Sales of previously owned homes in November were up 1.9% from October to 6.46 million units, according to the seasonally adjusted tally from the National Association of Realtors. Sales were down 2.0% from November 2020.
These sales reflect house closings, hence contracts that were probably signed in September and October.
Regionally, month-to-month sales in the Northeast were unchanged. In the Midwest they increased 0.7% and in the South they increased 2.9%. In the West, sales increased 2.3%.
According to NAR chief economist Lawrence Yun, sales have likely increased due to the strengthening labor market and concerns among potential buyers that mortgage rates will be significantly higher next year.
At the end of November, 1.11 million homes were for sale, down 13% year on year. At the current sales rate, this represents a 2.1 month supply.
“New announcements are hitting the market, but they are quickly picked up,” said Yun, who added that he expects inventory to drop again in December.
This tight supply continued to exert upward pressure on home prices. The median price of an existing home sold in November was $ 353,900. This is a gain of 13.9% from November 2020. Price gains are slowing from previous annual gains by about 20%.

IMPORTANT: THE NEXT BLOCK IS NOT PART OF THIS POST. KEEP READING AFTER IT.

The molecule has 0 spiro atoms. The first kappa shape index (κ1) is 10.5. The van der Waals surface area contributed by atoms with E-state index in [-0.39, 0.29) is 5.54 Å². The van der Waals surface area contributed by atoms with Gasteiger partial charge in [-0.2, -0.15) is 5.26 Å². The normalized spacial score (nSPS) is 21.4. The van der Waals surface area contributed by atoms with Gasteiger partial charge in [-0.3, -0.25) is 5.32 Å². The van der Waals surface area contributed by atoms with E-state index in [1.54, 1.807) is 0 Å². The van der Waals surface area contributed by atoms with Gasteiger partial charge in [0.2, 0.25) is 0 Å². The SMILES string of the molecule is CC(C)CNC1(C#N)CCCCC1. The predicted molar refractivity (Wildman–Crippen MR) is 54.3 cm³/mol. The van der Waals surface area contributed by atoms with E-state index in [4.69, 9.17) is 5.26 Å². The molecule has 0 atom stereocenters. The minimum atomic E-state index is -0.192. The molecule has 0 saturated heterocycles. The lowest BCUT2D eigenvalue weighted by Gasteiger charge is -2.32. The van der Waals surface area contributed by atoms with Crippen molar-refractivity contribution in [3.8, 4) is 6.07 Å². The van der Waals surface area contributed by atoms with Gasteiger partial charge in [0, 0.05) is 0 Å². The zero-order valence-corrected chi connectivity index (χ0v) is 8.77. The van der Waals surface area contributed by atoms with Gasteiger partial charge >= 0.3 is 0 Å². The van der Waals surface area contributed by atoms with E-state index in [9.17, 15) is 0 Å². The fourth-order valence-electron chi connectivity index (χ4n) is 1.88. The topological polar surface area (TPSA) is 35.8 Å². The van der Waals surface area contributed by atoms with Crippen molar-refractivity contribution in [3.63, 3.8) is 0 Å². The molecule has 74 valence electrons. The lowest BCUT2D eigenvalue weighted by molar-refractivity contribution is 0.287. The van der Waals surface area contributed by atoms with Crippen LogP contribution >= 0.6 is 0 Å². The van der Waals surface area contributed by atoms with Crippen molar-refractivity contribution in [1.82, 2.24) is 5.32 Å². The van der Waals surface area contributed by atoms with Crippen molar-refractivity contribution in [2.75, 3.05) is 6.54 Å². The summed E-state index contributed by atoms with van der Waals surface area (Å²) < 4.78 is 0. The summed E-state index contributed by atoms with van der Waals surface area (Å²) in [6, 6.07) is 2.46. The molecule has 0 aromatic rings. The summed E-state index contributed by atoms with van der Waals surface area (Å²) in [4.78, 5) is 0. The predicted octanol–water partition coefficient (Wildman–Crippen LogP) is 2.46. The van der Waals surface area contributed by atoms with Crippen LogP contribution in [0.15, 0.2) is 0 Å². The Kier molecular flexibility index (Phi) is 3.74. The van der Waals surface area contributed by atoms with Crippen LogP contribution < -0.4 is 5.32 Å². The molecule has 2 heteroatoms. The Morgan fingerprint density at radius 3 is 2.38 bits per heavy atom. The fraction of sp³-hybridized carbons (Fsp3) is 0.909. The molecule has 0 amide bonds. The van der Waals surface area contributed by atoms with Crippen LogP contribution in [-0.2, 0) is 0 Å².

Sales were strongest in the more expensive categories, with homes priced between $ 750,000 and $ 1 million increasing 37% year-over-year and those priced above $ 1 million. of dollars increasing by 50%. In comparison, homes priced between $ 100,000 and $ 250,000 fell 19%. The supply is the lowest on the lower end of the market.
The market is also changing very rapidly, with the average length of time a home stays on the market being only 18 days.
The share of sales to first-time buyers was only 26%, against 32% in November 2020. The share of sales to investors was 15%, against 14% the previous year.
Mortgage rates haven’t helped buyers much either. While rates are still historically low, the average rate for the popular 30-year fixed mortgage started in September at 2.92% and ended in October at 3.22%, according to Mortgage News Daily. This removed significant purchasing power, especially for beginners or first-time buyers.
“The prospect of higher interest rates in 2022 hastens the decision of buyers in an otherwise slower season,” said George Ratiu, senior economist at Realtor.com. “However, the low number of homes for sale remains the main challenge, confusing both existing homeowners looking for their next home and first-time homebuyers looking for a place of their own.”